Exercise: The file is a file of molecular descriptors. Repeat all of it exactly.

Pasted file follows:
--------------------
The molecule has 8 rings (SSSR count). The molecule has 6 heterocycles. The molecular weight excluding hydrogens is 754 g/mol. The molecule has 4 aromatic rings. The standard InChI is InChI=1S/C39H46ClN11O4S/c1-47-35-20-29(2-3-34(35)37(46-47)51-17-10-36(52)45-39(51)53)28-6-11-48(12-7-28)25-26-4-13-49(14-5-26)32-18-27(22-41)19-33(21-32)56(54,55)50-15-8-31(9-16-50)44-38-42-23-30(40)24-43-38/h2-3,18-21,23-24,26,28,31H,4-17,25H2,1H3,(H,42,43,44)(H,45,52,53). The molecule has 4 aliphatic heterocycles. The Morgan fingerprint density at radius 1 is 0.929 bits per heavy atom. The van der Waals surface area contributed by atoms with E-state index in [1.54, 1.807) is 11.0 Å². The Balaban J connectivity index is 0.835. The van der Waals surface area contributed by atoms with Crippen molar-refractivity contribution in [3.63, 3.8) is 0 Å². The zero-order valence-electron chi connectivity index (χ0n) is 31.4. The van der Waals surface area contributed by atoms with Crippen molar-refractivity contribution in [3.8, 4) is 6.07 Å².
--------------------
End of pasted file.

The molecule has 8 rings (SSSR count). The molecule has 6 heterocycles. The molecular weight excluding hydrogens is 754 g/mol. The molecule has 4 aromatic rings. The standard InChI is InChI=1S/C39H46ClN11O4S/c1-47-35-20-29(2-3-34(35)37(46-47)51-17-10-36(52)45-39(51)53)28-6-11-48(12-7-28)25-26-4-13-49(14-5-26)32-18-27(22-41)19-33(21-32)56(54,55)50-15-8-31(9-16-50)44-38-42-23-30(40)24-43-38/h2-3,18-21,23-24,26,28,31H,4-17,25H2,1H3,(H,42,43,44)(H,45,52,53). The molecule has 4 aliphatic heterocycles. The Morgan fingerprint density at radius 1 is 0.929 bits per heavy atom. The van der Waals surface area contributed by atoms with E-state index in [1.54, 1.807) is 11.0 Å². The Balaban J connectivity index is 0.835. The van der Waals surface area contributed by atoms with Crippen molar-refractivity contribution in [3.63, 3.8) is 0 Å². The zero-order valence-electron chi connectivity index (χ0n) is 31.4. The van der Waals surface area contributed by atoms with Crippen molar-refractivity contribution in [3.8, 4) is 6.07 Å².